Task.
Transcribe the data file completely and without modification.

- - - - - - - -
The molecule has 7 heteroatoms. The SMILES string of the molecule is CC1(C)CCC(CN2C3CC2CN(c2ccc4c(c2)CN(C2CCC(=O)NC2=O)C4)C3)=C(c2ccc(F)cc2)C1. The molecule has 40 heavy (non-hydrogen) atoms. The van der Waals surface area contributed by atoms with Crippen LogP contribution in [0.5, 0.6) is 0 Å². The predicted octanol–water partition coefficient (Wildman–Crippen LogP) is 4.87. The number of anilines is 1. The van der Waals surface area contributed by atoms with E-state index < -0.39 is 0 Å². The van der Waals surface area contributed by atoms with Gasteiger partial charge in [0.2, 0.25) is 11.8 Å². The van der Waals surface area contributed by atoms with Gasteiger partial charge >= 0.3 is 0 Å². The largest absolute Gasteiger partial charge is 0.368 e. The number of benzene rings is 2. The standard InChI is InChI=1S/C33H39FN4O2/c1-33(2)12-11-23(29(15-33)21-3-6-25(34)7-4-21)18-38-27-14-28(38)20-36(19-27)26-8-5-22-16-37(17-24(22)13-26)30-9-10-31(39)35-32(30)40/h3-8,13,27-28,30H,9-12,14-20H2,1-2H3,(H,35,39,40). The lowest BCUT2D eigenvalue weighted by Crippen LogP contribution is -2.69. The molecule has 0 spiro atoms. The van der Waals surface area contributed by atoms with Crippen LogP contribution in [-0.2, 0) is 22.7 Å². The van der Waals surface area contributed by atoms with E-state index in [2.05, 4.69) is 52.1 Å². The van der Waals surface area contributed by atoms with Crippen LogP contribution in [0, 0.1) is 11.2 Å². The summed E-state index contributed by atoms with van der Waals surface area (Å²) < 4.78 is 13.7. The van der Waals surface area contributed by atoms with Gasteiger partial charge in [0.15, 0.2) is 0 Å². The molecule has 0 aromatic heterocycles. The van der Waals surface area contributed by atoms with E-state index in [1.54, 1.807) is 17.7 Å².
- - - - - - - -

The molecule has 7 heteroatoms. The SMILES string of the molecule is CC1(C)CCC(CN2C3CC2CN(c2ccc4c(c2)CN(C2CCC(=O)NC2=O)C4)C3)=C(c2ccc(F)cc2)C1. The molecule has 40 heavy (non-hydrogen) atoms. The van der Waals surface area contributed by atoms with Crippen LogP contribution in [0.5, 0.6) is 0 Å². The predicted octanol–water partition coefficient (Wildman–Crippen LogP) is 4.87. The number of anilines is 1. The van der Waals surface area contributed by atoms with E-state index < -0.39 is 0 Å². The van der Waals surface area contributed by atoms with Gasteiger partial charge in [0.2, 0.25) is 11.8 Å². The van der Waals surface area contributed by atoms with Gasteiger partial charge >= 0.3 is 0 Å². The largest absolute Gasteiger partial charge is 0.368 e. The number of benzene rings is 2. The standard InChI is InChI=1S/C33H39FN4O2/c1-33(2)12-11-23(29(15-33)21-3-6-25(34)7-4-21)18-38-27-14-28(38)20-36(19-27)26-8-5-22-16-37(17-24(22)13-26)30-9-10-31(39)35-32(30)40/h3-8,13,27-28,30H,9-12,14-20H2,1-2H3,(H,35,39,40). The lowest BCUT2D eigenvalue weighted by Crippen LogP contribution is -2.69. The molecule has 0 spiro atoms. The van der Waals surface area contributed by atoms with Crippen LogP contribution in [-0.2, 0) is 22.7 Å². The van der Waals surface area contributed by atoms with E-state index in [2.05, 4.69) is 52.1 Å². The van der Waals surface area contributed by atoms with Crippen LogP contribution in [0, 0.1) is 11.2 Å². The summed E-state index contributed by atoms with van der Waals surface area (Å²) < 4.78 is 13.7. The van der Waals surface area contributed by atoms with Gasteiger partial charge in [0.15, 0.2) is 0 Å². The molecule has 0 aromatic heterocycles. The van der Waals surface area contributed by atoms with E-state index in [1.54, 1.807) is 17.7 Å².